Would you forget 2 decades of blood, sweat, and tears? Would you boo him? Would you turn your back on a guy who bent over backwards for you at every turn? Would you forget the guy who helped put hockey in Dallas and make this a healthy and successful franchise? Would you support your franchise even if they are clearly wrong?
Believe me, you don't want to ever find out. But, Sunday made me think hard about that scenario, and I wish I could have avoided it. Right now, I am disgusted to associate with that angry mob on Sunday.
It is highly possible that you have 100 more questions on this Favre scenario. Questions like: "Bob, didn't he retire? - Twice?"
For my thoughts on many of your concerns, here is what I wrote in July of 2008:
This one is going to hurt.
This Favre thing is many things to many people; Annoying, Intriguing, Maddening, Disappointing, etc. They all come to mind.
But, of course, I have not written much about this because I was convinced at first that the media was spending too much time speculating. Well, it is now obvious that this is all no longer speculation – but rather fact – Brett Favre wants to continue to play football. So you want to know what I think? Well, despite the disagreements this will start, here you go:
First, a few questions. Why would he ever retire if it seems obvious to most of us that he never wanted to? Why would he spend the better part of the last 3 springs appearing to be one of the biggest drama queens in sports? Why would he risk his image of arguably the most beloved athlete in the nation so much that many people cannot even stand the mention of his name these days? I have my theories…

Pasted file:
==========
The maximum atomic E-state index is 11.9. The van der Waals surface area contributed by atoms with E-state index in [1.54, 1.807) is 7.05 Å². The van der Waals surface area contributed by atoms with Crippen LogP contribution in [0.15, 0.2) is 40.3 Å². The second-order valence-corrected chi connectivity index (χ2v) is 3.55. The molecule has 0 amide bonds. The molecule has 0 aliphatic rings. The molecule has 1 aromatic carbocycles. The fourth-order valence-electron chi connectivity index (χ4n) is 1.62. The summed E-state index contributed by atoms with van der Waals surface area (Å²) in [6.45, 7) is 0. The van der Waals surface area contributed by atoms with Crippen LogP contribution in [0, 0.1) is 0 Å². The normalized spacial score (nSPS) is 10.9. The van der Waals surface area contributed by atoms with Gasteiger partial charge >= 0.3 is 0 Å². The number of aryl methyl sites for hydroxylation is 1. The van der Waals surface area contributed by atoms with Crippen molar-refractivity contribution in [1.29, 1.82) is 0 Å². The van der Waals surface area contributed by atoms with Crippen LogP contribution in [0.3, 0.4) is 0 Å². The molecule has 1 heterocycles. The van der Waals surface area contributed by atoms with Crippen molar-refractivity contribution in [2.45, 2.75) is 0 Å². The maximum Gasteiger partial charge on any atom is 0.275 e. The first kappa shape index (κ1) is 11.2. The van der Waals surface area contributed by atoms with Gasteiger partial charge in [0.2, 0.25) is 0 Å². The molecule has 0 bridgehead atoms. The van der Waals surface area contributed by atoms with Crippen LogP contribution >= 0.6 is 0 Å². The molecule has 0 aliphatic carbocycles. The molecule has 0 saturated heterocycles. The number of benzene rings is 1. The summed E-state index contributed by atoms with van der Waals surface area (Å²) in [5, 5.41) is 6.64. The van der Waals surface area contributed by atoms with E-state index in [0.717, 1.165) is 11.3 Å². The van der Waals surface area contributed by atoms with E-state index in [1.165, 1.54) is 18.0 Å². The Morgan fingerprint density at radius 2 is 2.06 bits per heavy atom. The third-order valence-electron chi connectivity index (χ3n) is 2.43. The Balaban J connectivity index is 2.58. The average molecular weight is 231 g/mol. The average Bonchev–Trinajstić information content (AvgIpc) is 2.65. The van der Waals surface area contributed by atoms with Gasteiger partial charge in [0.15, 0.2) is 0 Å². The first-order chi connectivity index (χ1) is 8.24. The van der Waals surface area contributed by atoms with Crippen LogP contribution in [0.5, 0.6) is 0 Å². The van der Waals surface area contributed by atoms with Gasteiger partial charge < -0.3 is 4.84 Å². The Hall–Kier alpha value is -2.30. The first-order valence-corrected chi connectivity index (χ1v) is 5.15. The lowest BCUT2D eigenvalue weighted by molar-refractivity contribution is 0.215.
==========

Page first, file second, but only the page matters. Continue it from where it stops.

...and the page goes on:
But first, an email from a Packers fan:
Im still confused. I now feel hatred in my heart toward Favre. I hate his complete sorriness and total lack of respect for his teammates, his managers, coaches and the state of Wisconsin! I feel for Rodgers most of all. Favre disappointed me with his recent display of sorriness. He needs to move to Missisippi and never step foot in WI again! The D-bag needs a hobby or anti-depressants cause he aint all there. I have decided that if The Packers cave and give into Favre's demands, then I will have a cheesehat burning ceremony at my house. 30 years of being a loyal fan and I will turn my back on them as fast as Favre did.
This guy is a hardcore Packers fan, and like many I have heard from, they are sick and tired of Brett. They are sick and tired of his drama, and they want him to go away. Think about that! It is not uncommon for a fan base to turn on a player who isn’t happy with his money or his geography, but the last several springs have so wore down some of his fans that they prefer their most beloved hero goes away rather than returns.
It is amazing how the Favre approval rating has fallen. Honestly, this is an odd story in that Favre has fallen out of favor, but also an altogether familiar story in that 100% of the time, when a fan must choose between his favorite athlete and his favorite team, he will always take the team’s side it would seem.